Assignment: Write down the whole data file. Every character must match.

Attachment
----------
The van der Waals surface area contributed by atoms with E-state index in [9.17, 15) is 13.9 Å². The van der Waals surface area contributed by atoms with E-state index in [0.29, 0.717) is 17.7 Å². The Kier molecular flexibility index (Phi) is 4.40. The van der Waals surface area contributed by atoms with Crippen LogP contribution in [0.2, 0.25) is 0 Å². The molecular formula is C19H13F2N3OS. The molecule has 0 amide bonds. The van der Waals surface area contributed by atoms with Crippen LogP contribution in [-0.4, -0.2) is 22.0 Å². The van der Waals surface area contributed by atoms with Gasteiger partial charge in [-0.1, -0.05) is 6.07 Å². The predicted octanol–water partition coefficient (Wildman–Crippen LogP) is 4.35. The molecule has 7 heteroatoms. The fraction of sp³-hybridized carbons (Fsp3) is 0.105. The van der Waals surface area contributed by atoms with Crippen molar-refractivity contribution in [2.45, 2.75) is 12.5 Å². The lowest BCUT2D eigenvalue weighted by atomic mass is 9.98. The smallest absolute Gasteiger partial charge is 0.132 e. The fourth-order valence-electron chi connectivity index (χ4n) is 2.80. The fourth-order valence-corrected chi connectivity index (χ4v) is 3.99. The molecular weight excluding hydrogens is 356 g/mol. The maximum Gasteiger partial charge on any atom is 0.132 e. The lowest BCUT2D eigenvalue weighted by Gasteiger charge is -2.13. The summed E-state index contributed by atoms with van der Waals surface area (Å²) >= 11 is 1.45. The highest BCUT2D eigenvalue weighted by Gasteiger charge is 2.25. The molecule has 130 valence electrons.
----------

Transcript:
The van der Waals surface area contributed by atoms with E-state index in [9.17, 15) is 13.9 Å². The van der Waals surface area contributed by atoms with E-state index in [0.29, 0.717) is 17.7 Å². The Kier molecular flexibility index (Phi) is 4.40. The van der Waals surface area contributed by atoms with Crippen LogP contribution in [0.2, 0.25) is 0 Å². The molecular formula is C19H13F2N3OS. The molecule has 0 amide bonds. The van der Waals surface area contributed by atoms with Crippen LogP contribution in [-0.4, -0.2) is 22.0 Å². The van der Waals surface area contributed by atoms with Gasteiger partial charge in [-0.1, -0.05) is 6.07 Å². The predicted octanol–water partition coefficient (Wildman–Crippen LogP) is 4.35. The molecule has 7 heteroatoms. The fraction of sp³-hybridized carbons (Fsp3) is 0.105. The van der Waals surface area contributed by atoms with Crippen molar-refractivity contribution in [2.45, 2.75) is 12.5 Å². The lowest BCUT2D eigenvalue weighted by atomic mass is 9.98. The smallest absolute Gasteiger partial charge is 0.132 e. The fourth-order valence-electron chi connectivity index (χ4n) is 2.80. The fourth-order valence-corrected chi connectivity index (χ4v) is 3.99. The molecular weight excluding hydrogens is 356 g/mol. The maximum Gasteiger partial charge on any atom is 0.132 e. The lowest BCUT2D eigenvalue weighted by Gasteiger charge is -2.13. The summed E-state index contributed by atoms with van der Waals surface area (Å²) >= 11 is 1.45. The highest BCUT2D eigenvalue weighted by Gasteiger charge is 2.25. The molecule has 130 valence electrons.